Investigation Details

Posted December 30, 2022

December 30, 2022

CDC, public health and regulatory officials in several states, and the U.S. Food and Drug Administration (FDA) are collecting different types of data to investigate a multistate outbreak of Salmonella Typhimurium infections.

Epidemiologic and traceback data show that alfalfa sprouts may be contaminated with Salmonella and may be making people sick.

Epidemiologic Data

As of December 29, 2022, a total of 15 people infected with the outbreak strain of Salmonella have been reported from three states (see map). Illnesses started on dates ranging from December 2, 2022, to December 13, 2022 (see timeline).

Public health officials collect many different types of information from sick people, including their age, race, ethnicity, other demographics, and the foods they ate in the week before they got sick. This information provides clues to help investigators identify the source of the outbreak.

Sick people range in age from 19 to 78 years, with a median age of 39, and 67% are female. Of 14 people with information available, two have been hospitalized.

The true number of sick people in this outbreak is likely much higher than the number reported, and the outbreak may not be limited to the states with known illnesses. This is because many people recover without medical care and are not tested for Salmonella. In addition, recent illnesses may not yet be reported as it usually takes 3 to 4 weeks to determine if a sick person is part of an outbreak.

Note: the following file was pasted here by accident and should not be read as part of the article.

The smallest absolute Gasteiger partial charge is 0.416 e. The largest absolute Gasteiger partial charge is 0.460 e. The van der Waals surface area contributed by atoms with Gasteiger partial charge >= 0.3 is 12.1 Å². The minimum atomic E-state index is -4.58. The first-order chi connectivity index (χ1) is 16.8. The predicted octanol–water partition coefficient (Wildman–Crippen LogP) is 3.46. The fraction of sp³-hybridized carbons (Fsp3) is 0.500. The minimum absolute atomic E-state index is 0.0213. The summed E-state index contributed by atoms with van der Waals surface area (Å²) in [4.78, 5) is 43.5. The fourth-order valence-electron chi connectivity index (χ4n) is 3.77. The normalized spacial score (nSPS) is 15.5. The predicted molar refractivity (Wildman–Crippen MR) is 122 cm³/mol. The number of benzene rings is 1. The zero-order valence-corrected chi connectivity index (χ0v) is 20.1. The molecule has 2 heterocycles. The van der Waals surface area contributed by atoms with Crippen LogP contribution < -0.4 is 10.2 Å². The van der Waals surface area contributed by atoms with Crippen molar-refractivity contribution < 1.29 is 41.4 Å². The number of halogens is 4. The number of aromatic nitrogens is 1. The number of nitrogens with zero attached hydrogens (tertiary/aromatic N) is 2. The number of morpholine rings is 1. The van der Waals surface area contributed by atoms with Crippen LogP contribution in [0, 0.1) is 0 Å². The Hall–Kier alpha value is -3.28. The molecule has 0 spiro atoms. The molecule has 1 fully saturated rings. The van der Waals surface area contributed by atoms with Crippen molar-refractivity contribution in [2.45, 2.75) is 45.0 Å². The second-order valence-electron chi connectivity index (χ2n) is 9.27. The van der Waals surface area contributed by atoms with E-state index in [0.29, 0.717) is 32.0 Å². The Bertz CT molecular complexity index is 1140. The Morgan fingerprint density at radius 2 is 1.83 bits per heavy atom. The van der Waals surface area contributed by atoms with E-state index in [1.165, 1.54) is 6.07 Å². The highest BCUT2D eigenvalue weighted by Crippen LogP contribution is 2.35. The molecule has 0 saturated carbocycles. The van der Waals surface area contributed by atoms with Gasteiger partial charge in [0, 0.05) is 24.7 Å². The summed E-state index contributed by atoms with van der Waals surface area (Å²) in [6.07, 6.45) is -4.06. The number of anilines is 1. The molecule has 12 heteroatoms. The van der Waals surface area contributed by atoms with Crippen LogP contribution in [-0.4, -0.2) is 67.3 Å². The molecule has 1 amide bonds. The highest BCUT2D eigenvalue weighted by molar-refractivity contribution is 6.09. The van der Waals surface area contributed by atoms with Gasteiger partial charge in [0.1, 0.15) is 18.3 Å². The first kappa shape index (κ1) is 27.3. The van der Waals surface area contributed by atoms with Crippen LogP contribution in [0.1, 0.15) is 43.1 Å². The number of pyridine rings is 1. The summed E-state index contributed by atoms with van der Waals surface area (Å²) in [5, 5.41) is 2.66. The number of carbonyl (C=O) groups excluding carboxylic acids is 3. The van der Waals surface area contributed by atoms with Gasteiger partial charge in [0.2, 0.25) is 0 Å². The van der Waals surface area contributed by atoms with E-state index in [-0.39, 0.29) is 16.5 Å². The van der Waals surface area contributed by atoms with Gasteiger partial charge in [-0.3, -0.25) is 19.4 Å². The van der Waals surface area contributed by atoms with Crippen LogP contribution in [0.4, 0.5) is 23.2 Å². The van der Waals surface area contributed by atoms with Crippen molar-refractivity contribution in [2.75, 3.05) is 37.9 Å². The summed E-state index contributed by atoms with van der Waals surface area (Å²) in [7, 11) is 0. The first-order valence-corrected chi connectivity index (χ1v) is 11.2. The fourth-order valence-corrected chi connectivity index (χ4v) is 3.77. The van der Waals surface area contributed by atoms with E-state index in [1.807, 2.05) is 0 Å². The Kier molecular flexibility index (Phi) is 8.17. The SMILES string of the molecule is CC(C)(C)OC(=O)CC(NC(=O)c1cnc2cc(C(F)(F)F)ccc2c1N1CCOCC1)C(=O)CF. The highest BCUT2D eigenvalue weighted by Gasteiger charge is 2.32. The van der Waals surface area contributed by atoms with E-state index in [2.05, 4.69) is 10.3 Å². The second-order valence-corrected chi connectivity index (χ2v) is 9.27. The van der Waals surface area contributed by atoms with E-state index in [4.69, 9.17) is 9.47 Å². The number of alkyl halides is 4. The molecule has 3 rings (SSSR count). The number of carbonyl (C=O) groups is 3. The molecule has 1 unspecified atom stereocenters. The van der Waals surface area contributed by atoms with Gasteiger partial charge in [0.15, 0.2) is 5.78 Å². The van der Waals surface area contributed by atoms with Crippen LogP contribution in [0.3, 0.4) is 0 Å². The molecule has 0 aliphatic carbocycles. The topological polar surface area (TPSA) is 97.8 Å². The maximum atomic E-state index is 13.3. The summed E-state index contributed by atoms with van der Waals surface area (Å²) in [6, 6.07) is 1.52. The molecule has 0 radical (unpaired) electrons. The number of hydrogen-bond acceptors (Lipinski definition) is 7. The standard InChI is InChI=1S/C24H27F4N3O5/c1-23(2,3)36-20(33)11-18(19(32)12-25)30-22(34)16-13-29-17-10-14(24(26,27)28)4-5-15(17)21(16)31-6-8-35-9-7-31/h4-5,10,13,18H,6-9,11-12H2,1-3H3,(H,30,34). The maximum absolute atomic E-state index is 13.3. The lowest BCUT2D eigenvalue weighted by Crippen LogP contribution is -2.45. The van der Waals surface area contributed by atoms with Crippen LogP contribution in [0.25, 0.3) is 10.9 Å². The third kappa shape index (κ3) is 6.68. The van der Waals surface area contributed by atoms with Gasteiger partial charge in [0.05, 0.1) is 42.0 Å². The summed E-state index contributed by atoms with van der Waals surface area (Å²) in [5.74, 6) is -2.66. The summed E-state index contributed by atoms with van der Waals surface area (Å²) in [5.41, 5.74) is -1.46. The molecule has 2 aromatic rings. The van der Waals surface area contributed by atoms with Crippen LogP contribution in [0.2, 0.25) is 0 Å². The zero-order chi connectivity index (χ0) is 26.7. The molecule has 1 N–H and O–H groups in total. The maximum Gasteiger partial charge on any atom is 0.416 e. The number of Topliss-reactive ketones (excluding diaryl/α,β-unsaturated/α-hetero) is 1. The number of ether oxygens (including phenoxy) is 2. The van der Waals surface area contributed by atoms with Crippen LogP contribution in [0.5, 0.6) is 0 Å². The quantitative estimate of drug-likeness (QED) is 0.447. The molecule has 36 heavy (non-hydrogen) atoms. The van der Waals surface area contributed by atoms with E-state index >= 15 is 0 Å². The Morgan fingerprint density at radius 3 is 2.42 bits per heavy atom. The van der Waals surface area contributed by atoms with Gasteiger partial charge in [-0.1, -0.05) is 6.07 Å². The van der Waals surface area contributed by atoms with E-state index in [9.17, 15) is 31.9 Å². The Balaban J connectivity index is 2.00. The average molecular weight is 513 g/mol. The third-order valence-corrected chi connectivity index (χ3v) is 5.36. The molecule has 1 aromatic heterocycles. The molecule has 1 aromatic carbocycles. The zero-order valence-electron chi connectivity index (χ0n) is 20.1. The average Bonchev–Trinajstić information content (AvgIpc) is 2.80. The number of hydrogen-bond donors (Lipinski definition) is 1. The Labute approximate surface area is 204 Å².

State and local public health officials are interviewing people about the foods they ate in the week before they got sick. Of the 12 people interviewed, all (100%) reported eating alfalfa sprouts. This percentage was significantly higher than the 8.7% of respondents who reported eating sprouts in the FoodNet Population Survey—a survey that helps estimate how often people eat various foods linked to diarrheal illness. This difference suggests that people in this outbreak got sick from eating alfalfa sprouts.

Laboratory and Traceback Data

Public health investigators are using the PulseNet system to identify illnesses that may be part of this outbreak. CDC PulseNet manages a national database of DNA fingerprints of bacteria that cause foodborne illnesses. DNA fingerprinting is performed on bacteria using a method called whole genome sequencing (WGS).

WGS showed that bacteria from sick people’s samples are closely related genetically. This suggests that people in this outbreak got sick from the same food.

WGS analysis of bacteria from 15 people’s samples did not predict resistance to any antibiotics. Standard antibiotic susceptibility testing by CDC’s National Antimicrobial Resistance Monitoring System (NARMS) laboratory is currently underway.

FDA’s preliminary traceback evidence indicates that the restaurants and grocery stores identified in this outbreak received alfalfa sprouts from SunSprout Enterprises. Additionally, two of the individuals identified in this outbreak confirmed they had purchased Sun Sprouts brand alfalfa sprouts from their local grocery store.

Public Health Actions

On December 29, 2022, SunSprout Enterprises recalled four lots of raw alfalfa sprouts, lot numbers 4211, 5211, 3212, and 4212. The sprouts were distributed to food service and grocery customers in Nebraska, Kansas, and Iowa between late November and mid December 2022. Recalled sprouts have best-by dates between 12/10/2022 and 1/7/2023.

CDC advises people to not eat, sell, or serve recalled raw alfalfa sprouts.